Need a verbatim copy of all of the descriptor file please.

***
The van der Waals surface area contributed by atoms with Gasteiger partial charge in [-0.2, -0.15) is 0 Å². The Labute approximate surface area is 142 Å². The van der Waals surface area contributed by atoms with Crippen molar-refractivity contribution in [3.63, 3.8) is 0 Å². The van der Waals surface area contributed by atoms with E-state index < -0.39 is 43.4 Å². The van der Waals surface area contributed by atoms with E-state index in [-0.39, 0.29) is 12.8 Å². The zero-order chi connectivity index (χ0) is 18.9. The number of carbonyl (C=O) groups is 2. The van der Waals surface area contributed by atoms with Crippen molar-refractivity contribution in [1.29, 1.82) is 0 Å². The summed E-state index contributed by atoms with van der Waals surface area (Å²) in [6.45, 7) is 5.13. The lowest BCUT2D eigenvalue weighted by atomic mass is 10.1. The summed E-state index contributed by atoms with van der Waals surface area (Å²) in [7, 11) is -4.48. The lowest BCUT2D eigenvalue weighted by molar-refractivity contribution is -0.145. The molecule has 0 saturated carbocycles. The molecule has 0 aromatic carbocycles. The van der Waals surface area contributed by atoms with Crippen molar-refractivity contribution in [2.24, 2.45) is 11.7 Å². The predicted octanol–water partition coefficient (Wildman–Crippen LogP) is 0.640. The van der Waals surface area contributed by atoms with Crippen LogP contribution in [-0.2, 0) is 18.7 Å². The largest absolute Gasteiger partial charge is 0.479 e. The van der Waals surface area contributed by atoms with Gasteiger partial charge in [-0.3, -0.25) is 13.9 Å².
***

The van der Waals surface area contributed by atoms with Gasteiger partial charge in [-0.2, -0.15) is 0 Å². The Labute approximate surface area is 142 Å². The van der Waals surface area contributed by atoms with Crippen molar-refractivity contribution in [3.63, 3.8) is 0 Å². The van der Waals surface area contributed by atoms with E-state index < -0.39 is 43.4 Å². The van der Waals surface area contributed by atoms with E-state index in [-0.39, 0.29) is 12.8 Å². The zero-order chi connectivity index (χ0) is 18.9. The number of carbonyl (C=O) groups is 2. The van der Waals surface area contributed by atoms with Crippen molar-refractivity contribution in [1.29, 1.82) is 0 Å². The summed E-state index contributed by atoms with van der Waals surface area (Å²) in [6.45, 7) is 5.13. The lowest BCUT2D eigenvalue weighted by atomic mass is 10.1. The summed E-state index contributed by atoms with van der Waals surface area (Å²) in [7, 11) is -4.48. The lowest BCUT2D eigenvalue weighted by molar-refractivity contribution is -0.145. The molecule has 0 saturated carbocycles. The molecule has 0 aromatic carbocycles. The van der Waals surface area contributed by atoms with Crippen molar-refractivity contribution in [2.24, 2.45) is 11.7 Å². The predicted octanol–water partition coefficient (Wildman–Crippen LogP) is 0.640. The van der Waals surface area contributed by atoms with Crippen LogP contribution in [-0.2, 0) is 18.7 Å². The largest absolute Gasteiger partial charge is 0.479 e. The van der Waals surface area contributed by atoms with Gasteiger partial charge in [-0.3, -0.25) is 13.9 Å².